Driver pay a focus of Joshi nomination hearing

September 22, 2021

Mark Schremmer

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Meera Joshi brought attention to problems with detention time and improving driver compensation during her nomination hearing to become the administrator of the Federal Motor Carrier Safety Administration.

Joshi, a former chairperson and CEO of the New York City Taxi and Limousine Commission, has served as FMCSA’s acting administrator since Jan. 20. In April, President Joe Biden nominated Joshi to take the permanent role of FMCSA administrator.

On Wednesday, Sept. 22, the Senate Committee on Commerce, Science and Transportation considered the nominations of Joshi, as well as Victoria Marie Baecher Wassmer to the be the U.S. DOT chief financial officer, Amitabha Bose to be the administrator of the Federal Railroad Administration, and Mohsin Raza Syed to be the U.S. DOT’s assistant secretary of government affairs.

Senators asked Joshi about everything from using truck drivers in the fight against human trafficking to automation. One common theme, however, was the focus on driver compensation.

Sen. Amy Klobuchar, D-Minn., asked her about improving supply chain efficiency.

“At ports in particular, the pain point for truckers is a reduction in turn times,” Joshi said. “Turn times equal money. The less turn times they have, the less money they make. So understanding the unpaid detention time – the time they are held – and creating financial incentives for shippers and port operators to decrease that time so that the burden doesn’t fall on truckers and create a better throughput is essential, I believe, to increasing a better throughput at the ports.”

Joshi also discussed driver compensation when Sen. Deb Fischer, R-Neb., asked about a measure in the Senate infrastructure bill that would create a pilot program for under-21 drivers to operate in interstate commerce.

“I want to note several important provisions,” Joshi said. “They have to have a CDL to begin with. There’s an hours requirement, which is important, and there is a safeguard within the legislation if there are any safety concerns for termination. Finally, it requires us to do a very important study on driver compensation, including paid and unpaid detention time.”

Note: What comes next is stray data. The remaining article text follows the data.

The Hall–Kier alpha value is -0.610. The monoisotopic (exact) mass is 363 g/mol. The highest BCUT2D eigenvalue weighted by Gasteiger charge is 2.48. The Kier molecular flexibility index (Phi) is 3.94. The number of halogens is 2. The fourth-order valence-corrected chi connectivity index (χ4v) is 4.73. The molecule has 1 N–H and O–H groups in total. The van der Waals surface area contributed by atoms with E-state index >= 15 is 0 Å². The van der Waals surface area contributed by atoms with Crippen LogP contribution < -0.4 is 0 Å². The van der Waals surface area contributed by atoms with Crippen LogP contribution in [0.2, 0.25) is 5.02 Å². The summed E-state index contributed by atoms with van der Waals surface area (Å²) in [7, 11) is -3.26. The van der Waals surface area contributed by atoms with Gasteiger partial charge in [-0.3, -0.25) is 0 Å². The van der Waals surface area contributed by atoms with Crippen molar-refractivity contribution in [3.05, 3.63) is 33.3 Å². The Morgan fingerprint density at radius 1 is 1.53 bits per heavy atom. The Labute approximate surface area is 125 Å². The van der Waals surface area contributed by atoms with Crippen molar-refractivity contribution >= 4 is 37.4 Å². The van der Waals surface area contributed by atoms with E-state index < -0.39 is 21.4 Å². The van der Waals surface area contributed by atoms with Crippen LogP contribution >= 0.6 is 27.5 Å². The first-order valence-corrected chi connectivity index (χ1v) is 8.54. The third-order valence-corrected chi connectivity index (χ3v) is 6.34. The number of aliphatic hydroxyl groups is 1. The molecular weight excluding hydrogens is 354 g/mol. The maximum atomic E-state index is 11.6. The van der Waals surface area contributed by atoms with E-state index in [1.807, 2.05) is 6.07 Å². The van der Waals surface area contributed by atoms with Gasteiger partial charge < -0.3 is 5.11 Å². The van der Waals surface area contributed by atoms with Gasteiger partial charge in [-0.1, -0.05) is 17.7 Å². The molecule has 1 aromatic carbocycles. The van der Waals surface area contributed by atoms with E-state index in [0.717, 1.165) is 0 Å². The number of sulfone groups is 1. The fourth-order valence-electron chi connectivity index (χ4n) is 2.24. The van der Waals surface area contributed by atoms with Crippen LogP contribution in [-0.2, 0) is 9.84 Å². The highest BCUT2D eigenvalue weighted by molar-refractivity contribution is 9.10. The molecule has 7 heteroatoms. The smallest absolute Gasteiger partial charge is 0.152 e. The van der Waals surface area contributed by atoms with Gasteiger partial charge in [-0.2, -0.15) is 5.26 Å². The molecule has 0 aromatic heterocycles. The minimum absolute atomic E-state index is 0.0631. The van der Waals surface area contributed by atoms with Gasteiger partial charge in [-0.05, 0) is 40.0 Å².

The focus on driver compensation is consistent with the agency’s recent efforts to improve driver retention. Over the summer, FMCSA took part in an industry roundtable discussion aimed at keeping safe drivers in the industry. The U.S. DOT has said that doing so would improve the supply chain while also recognizing that driver retention and highway safety are linked.

Improving highway safety

Joshi also used much of her opening remarks on the goal to improve highway safety for truck drivers and the general public.

“Ensuring the safety of the women and men literally driving the commercial motor vehicle industry and all those that they share the road with is my personal and utmost priority,” Joshi said. “Sadly, since 2009, commercial motor vehicle-related roadway fatalities in the United States have steadily risen, resulting in the loss of thousands of lives of men, women, and children. And every year over 800 of these victims are large truck or bus drivers. I am deeply committed to the undisputed work ahead, reversing this fatal trend.”

FMCSA leadership

If confirmed, Joshi would become FMCSA’s first permanent administrator since Ray Martinez stepped down from the post in October 2019. Since then, the agency has been led by Jim Mullen, Wiley Deck, and Joshi as acting administrators.

The complete hearing can be watched here. LL

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Mark Schremmer, senior editor, joined Land Line in 2015. An award-winning journalist and former assistant news editor at The Topeka Capital-Journal, he brings fresh ideas, solid reporting skills, and more than two decades of journalism experience to our staff.